1. Hydrocarbon pipelines have become a contentious political issue due to the threat of anthropogenic climate change and the health risks they pose to individuals who come into contact with or inhale them.
2. The proliferation of hydrocarbon pipelines and the risk for people who live near them have been under-theorized and understudied in sociology.
3. The article seeks to make a theoretical intervention into the environmental justice literature as it relates to scale, arguing that environmental injustices related to hydrocarbon pipelines extend beyond local communities and require a planetary urbanization perspective.
The article "Extended Spaces of Environmental Injustice: Hydrocarbon Pipelines in the Age of Planetary Urbanization" provides an overview of the contentious issue of hydrocarbon pipelines and their impact on environmental justice. While the article presents some valuable insights, it also has several limitations that need to be addressed.
One potential bias in the article is its focus on the negative impacts of hydrocarbon pipelines without acknowledging their benefits. The article mentions that pipelines are necessary for distributing energy resources across a large geographic scale, but it does not elaborate on this point or provide evidence to support it. Additionally, the article does not consider alternative modes of transportation for fossil fuels, such as trucks or trains, which may have even greater environmental impacts.
Another limitation of the article is its one-sided reporting on pipeline incidents. While it is true that pipelines can leak and explode, the article does not acknowledge that these incidents are relatively rare compared to other forms of transportation for fossil fuels. For example, according to data from the PHMSA, pipeline incidents accounted for only 0.0002% of all hazardous materials transported in 2017 (PHMSA 2019a). Furthermore, the article does not mention that many pipeline operators have implemented safety measures to prevent leaks and explosions.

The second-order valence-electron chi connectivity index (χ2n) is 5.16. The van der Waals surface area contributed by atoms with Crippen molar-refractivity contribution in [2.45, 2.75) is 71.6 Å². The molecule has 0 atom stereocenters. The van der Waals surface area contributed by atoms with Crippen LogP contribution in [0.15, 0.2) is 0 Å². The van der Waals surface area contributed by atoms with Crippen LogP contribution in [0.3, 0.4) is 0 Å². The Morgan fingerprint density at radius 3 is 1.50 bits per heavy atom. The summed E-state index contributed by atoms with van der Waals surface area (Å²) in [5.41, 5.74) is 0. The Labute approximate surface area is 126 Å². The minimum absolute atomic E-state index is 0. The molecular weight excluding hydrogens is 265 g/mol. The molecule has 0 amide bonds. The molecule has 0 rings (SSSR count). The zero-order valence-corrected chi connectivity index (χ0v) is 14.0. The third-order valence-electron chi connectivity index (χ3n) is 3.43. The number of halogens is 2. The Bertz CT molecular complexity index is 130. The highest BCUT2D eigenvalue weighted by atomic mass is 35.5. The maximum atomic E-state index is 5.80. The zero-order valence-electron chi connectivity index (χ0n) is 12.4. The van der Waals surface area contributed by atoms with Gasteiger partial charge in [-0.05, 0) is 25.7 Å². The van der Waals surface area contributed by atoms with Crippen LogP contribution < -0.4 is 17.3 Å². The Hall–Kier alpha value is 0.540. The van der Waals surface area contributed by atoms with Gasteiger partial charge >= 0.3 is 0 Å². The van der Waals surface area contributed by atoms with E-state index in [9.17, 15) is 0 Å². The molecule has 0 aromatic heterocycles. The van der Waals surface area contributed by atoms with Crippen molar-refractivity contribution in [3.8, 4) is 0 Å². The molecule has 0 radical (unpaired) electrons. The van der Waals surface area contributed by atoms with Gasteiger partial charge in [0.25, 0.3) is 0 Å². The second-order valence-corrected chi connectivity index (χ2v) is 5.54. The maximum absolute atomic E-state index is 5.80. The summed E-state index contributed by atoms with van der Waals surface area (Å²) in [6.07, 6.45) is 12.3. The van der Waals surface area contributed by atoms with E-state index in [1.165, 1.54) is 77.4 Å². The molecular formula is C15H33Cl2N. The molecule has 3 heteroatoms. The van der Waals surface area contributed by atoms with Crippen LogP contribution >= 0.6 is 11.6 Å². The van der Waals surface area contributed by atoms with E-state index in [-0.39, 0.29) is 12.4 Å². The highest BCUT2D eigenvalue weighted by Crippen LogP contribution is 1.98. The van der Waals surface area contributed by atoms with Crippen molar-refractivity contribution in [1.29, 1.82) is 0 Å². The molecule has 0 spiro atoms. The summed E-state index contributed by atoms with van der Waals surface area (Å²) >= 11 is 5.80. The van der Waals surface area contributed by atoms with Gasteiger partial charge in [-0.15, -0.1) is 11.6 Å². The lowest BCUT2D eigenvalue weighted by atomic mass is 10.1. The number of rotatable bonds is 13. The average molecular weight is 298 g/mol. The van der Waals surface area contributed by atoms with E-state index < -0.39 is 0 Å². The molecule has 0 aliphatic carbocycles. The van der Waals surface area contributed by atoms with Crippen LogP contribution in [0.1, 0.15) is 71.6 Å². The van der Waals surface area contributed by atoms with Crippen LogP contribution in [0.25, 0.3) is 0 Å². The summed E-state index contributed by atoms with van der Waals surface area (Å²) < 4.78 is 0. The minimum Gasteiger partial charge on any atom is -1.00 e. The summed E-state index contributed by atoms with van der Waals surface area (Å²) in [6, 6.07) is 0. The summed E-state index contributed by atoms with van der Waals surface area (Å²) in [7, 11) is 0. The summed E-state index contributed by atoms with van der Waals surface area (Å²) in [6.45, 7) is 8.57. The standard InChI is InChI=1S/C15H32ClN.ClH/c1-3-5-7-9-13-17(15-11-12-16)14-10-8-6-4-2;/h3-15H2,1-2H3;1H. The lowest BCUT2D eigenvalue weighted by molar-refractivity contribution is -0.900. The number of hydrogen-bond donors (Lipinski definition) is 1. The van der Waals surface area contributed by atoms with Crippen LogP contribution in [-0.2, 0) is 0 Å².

The article also has missing points of consideration and evidence for its claims. For instance, while it notes that Native American populations often resist pipeline construction through their lands, it does not explore why this is so or what specific concerns they may have. Additionally, while the article argues that hydrocarbon pipelines pose risks to people who live near them, it does not provide evidence to support this claim beyond anecdotal examples.
Moreover, unexplored counterarguments are present in this paper. The author could have considered arguments from those who support pipeline construction as a means of creating jobs and promoting economic growth. They could also have explored how increased use of renewable energy sources might reduce reliance on fossil fuels and thus decrease demand for pipelines.
Finally, there is a promotional tone in parts of the article where certain viewpoints are presented more favorably than others. For example, when discussing popular resistance against pipelines like Dakota Access and Keystone XL, the author portrays these movements as justified without considering opposing viewpoints or potential benefits associated with these projects.
In conclusion, while "Extended Spaces of Environmental Injustice: Hydrocarbon Pipelines in the Age of Planetary Urbanization" raises important issues related to environmental justice and hydrocarbon pipelines, it suffers from several limitations including biases towards negative impacts without acknowledging benefits; one-sided reporting; missing points of consideration; unsupported claims; unexplored counterarguments; promotional content; partiality; and lack of presenting both sides equally.